What stimulates hepcidin release?

What stimulates hepcidin release?

            The human body consists of numerous systems that work simultaneously. All of the body system is made to work by the abundant cells and number of organs. This ensures that humans are able to live and survive in the many environments or conditions affecting a human’s life. One of the systems known as the blood circulation system provides oxygen and nutrients on cellular level in the body. It also eliminates waste products from the body. The blood systems do not only involve the 100 000 kilometres long of blood vessels but also the heart as its engine. Ask a doctor and you will know how important the blood system is to a human’s viability. In this article, we will be learning about hepcidin.

            What does hepcidin have to do with the blood system? Hepcidin is a hormone produced by the liver and is released to the blood system. It is known as the master regulator of systemic iron homeostasis that controls the production of the red blood cells. Systemic iron homeostasis involves iron absorption through the intestine. It also works to regulate the flow of iron from cells into the system circulation (the blood circulation affecting the steadiness of internal and chemical conditions inside humans). It helps maintain the iron balance in the body by controlling the way the body utilises the iron supply. Iron is needed for production of haemoglobin (a protein in red blood cells). Haemoglobin is vital for ensuring the ability of the red blood cells to transport oxygen in the blood from the lungs to the tissue.  

            Hepcidin regulates the iron in the body by preventing the process from the body absorbing iron. Hepcidin acts on a protein called ferroportin. Ferroportin is also known as an iron exporter. An iron exporter works by obtaining and transferring iron between cells. Thus, when hepcidin acts on ferroportin, it leads to degradation or breakdown of the ferroportin that prevent iron entry into the bloodstream from being absorbed into the small intestine. This alone makes hepcidin to be known as an iron regulator.

            What stimulates hepcidin release? Hepcidin release is stimulated by the level of iron excess in the human body. This will enable the body to not absorb more iron and prevent further iron loading in the body. Iron loading in the body can cause excessive iron that contributes to life-threatening conditions such as heart and liver problems. Conversely, when hepcidin is suppressed in people with low levels of iron (iron deficiency), the absorption of iron through the intestine will be increased and replenish the iron in the body. This means that hepcidin level is influenced by the level of iron in the body. This explains the importance of hepcidin work to regulate absorption of iron.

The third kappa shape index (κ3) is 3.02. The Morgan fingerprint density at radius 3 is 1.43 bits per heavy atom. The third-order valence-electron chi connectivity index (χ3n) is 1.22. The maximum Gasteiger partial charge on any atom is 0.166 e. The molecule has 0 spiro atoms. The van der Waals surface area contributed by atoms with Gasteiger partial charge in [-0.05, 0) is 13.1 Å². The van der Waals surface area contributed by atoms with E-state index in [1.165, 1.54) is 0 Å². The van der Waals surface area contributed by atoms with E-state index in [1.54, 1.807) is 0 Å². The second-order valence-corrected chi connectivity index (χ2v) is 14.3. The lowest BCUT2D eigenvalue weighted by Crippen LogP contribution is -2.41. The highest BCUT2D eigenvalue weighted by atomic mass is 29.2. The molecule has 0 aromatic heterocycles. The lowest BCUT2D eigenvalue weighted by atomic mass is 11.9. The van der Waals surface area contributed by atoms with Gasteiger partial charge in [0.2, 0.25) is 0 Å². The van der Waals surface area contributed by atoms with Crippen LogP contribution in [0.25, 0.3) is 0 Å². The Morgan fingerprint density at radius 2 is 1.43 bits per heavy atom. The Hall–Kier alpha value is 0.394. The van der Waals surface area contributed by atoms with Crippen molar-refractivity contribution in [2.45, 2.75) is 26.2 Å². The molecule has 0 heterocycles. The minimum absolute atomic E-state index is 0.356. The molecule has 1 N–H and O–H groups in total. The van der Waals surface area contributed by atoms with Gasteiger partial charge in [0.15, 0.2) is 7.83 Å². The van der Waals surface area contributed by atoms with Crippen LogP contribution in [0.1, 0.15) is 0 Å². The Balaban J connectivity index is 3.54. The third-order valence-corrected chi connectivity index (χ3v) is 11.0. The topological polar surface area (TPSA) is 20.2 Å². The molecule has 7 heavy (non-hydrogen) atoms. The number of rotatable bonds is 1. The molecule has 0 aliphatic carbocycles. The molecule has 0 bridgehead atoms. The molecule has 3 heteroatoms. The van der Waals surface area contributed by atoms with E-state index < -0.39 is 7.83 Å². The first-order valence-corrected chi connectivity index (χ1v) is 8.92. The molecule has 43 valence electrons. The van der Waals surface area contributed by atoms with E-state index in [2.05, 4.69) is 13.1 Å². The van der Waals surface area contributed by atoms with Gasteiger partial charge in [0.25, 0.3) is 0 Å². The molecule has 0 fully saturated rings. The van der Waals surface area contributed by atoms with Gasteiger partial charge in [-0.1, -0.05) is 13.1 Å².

Apart from being an iron regulator in people with low or high levels of iron in the body, it also works in people with low oxygen levels (hypoxia). Hepcidin in this condition which is low will release the stored iron from the liver cells (hepatocytes) and small intestines (enterocytes). This causes ferroportin to transport more iron to the bloodstream to make more haemoglobin and provide the hypoxic people more oxygen. Last but not least, the function of hepcidin is to recycle the iron macrophages. Macrophages are white blood cells that work by eliminating the old used red blood cells. The macrophages bind with iron from the haemoglobin of the old red blood cells and destroy it. After about four months, iron is recycled from the dying red blood cells by the, ready to be reused in the blood circulation system. It is worth noting that spleen and liver are also involved in recycling of iron.

       Medical conditions affected by the hepcidin hormone does translate to the importance of hepcidin as the iron conservator. Low level of hepcidin is commonly associated with iron-deficiency anaemia since the body is unable to maintain the normal iron due to the inability of optimal iron absorption. High levels of hepcidin are associated with non-iron deficiency anaemia such as anaemia of chronic diseases such as infections and chronic kidney disease. Level of hepcidin may also be increased by inflammation in the body. In inflammation disease, the hepcidin level is not regulated solely by the iron status but is affected by the stimulation of a chemical known as cytokine. Cytokines are a substance released from immune reaction and affect cells. Hepcidin deficiency causes iron overload in hemochromatosis and anaemia with ineffective erythropoiesis (the way the body produces blood cells).

       It can be concluded that hepcidin is an important hormone in the blood circulation system. Any changes to hepcidin level should be considered as telltale signs of an underlying medical condition. Hepcidin is often stimulated by excess iron. Blood test is typically the easiest way of knowing the level of hepcidin in the body. It is important to get regular medical checkups to ensure you are having a healthy life and if something is wrong, you can get early diagnosis and treatment.

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